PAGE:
I have no sense of time. My planet died a little ago—three days?
I’ve rested three times since the war, but my wife has rested five times.
Perhaps it’s been a week and I just can’t get to sleep. I am a hero for being
alive, but a coward by the same right.
Only three rests ago
I had a gun in my hands, pointed into the face of a monster. It was a creature
of hate and lust, and ending its existence gave me pleasure. My wife was beside
me, fighting alongside me. We had neutralized many of the enemy. Their bodies
lay scattered at our feet. It was a moment of glory.
Then the end came.
Thirty feet from
where we stood I could see the enemy preparing a weapon. It was a bomb—a
suicidal bomb. The enemy had realized they were losing, and their hatred drove
them to total destruction.
the situation, I ran. I grabbed my wife. I took her in my arms and ran to the
nearest transport. Turning it on, we rode through time and space. Stacks of
nanoprocessors bounced around us as they travelled with us towards a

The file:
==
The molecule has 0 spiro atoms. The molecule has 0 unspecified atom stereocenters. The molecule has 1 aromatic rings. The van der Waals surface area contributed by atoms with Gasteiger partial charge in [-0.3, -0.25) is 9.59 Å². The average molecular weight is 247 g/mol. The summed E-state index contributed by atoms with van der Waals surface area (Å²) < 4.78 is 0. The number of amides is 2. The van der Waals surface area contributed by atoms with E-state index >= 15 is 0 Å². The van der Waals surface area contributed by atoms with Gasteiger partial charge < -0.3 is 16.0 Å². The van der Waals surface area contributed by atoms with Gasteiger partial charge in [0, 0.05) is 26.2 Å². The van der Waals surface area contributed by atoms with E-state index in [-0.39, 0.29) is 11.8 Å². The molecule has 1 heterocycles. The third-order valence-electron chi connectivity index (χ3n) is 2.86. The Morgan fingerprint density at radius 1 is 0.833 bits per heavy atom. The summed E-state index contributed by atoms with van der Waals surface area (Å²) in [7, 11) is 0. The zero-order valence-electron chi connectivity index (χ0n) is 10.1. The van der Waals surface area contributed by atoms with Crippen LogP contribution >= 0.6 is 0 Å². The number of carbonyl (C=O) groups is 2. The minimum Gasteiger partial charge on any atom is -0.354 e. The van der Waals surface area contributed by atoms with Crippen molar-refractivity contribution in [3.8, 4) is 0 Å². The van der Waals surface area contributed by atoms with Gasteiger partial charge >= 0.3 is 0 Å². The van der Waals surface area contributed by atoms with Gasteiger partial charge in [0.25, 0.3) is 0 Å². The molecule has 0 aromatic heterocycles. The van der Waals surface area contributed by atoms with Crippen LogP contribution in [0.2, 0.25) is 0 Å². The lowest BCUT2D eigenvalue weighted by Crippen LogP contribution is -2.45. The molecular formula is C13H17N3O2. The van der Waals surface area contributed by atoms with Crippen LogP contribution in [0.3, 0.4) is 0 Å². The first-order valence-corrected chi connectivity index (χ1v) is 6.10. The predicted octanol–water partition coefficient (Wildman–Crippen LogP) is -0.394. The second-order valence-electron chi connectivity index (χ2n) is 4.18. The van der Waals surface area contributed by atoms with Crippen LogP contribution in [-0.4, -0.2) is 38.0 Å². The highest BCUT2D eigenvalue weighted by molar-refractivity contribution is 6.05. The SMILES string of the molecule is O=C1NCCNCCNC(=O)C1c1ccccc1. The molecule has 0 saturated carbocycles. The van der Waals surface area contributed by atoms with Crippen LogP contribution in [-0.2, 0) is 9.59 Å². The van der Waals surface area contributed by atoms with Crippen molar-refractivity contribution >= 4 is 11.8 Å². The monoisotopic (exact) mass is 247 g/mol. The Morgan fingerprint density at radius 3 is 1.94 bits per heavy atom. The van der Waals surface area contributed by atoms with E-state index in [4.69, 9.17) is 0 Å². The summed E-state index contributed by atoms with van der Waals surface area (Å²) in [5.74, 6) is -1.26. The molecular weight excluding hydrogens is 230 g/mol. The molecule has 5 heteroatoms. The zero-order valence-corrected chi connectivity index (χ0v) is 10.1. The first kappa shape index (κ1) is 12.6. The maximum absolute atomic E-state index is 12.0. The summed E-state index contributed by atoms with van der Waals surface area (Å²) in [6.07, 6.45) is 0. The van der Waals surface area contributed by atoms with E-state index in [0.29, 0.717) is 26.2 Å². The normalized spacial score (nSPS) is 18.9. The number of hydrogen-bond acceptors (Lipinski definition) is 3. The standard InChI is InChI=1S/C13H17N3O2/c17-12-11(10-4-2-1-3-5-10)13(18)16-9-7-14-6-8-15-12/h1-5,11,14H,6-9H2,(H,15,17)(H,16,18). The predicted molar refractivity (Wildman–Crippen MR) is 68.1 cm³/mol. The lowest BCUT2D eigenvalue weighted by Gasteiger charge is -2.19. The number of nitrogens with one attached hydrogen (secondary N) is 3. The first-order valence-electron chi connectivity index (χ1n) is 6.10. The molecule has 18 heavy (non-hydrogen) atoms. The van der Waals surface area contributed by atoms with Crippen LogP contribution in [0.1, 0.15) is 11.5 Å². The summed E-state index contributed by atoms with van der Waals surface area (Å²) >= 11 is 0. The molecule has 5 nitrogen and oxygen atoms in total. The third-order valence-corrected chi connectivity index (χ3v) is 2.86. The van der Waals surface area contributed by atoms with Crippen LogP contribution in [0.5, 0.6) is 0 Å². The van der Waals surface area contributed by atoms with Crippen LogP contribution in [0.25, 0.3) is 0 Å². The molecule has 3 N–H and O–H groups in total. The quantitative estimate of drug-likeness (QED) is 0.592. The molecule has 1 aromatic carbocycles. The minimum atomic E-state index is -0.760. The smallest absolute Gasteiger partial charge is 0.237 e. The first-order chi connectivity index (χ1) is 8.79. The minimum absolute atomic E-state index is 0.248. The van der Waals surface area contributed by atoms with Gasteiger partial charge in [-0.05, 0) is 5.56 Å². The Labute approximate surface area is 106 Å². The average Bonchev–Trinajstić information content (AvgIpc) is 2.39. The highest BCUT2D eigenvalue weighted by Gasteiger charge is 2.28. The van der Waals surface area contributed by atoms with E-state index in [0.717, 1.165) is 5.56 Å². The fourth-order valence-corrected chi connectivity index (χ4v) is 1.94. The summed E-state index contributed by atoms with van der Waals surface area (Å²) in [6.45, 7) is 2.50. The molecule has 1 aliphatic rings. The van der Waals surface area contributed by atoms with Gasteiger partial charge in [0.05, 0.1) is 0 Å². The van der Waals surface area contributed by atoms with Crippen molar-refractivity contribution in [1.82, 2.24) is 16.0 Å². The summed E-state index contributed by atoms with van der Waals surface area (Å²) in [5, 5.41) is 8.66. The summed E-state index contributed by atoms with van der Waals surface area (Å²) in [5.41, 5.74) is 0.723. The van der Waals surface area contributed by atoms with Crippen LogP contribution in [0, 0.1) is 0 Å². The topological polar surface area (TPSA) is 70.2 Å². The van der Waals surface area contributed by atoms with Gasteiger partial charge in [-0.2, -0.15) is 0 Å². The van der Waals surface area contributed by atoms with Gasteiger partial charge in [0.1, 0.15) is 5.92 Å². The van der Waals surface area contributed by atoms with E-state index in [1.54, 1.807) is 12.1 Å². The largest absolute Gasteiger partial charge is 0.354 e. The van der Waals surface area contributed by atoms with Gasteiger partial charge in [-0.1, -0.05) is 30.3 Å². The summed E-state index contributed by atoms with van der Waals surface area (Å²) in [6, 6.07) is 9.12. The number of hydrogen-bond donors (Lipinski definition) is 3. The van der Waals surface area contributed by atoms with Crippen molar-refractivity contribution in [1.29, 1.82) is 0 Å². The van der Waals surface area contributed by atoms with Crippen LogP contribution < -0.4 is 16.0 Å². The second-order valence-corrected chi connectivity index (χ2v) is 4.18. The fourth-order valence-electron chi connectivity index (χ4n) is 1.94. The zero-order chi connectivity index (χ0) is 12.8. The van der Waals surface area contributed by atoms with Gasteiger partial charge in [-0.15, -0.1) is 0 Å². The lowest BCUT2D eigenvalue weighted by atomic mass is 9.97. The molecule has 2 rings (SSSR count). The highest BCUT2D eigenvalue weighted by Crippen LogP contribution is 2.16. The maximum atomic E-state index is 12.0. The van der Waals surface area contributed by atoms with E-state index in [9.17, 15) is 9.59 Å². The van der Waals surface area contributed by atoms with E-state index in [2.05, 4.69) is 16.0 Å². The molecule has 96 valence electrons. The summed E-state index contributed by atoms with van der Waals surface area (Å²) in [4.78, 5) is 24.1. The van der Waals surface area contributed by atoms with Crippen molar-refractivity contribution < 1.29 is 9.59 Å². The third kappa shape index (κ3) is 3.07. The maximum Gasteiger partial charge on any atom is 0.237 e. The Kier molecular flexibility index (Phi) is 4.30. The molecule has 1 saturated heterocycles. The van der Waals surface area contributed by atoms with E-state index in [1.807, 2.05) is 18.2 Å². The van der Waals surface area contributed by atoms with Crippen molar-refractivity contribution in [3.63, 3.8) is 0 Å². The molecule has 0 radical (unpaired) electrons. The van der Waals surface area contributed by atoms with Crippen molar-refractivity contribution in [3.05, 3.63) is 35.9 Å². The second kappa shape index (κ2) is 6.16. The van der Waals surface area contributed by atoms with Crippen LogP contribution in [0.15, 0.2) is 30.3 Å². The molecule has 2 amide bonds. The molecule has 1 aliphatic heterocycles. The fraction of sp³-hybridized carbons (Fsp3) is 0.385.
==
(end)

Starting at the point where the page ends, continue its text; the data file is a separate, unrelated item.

Now I am here. Far
away from our destroyed home. Sleeping on an unfamiliar planet that thinks
itself to be some twisted version of the Garden of Eden. I am Adam, and Eve
lays beside me. We will ensure the survival of our race, but the glory of our
people died with our planet. I can tell my children that I am a decorated hero,
but they will always be descendants of a coward. They may learn to call this
new rock home. They may learn to fight like the Ulthway. They may restore the empire
we once had. But they will never restore our culture. An empire built by a
coward is nothing more than a bag of labeled rocks, however big the rocks may
Zuras is a young writer and musician from
Maine. Since the start of the pandemic he took up creative writing as an extra
pastime. You can contact him at email@example.com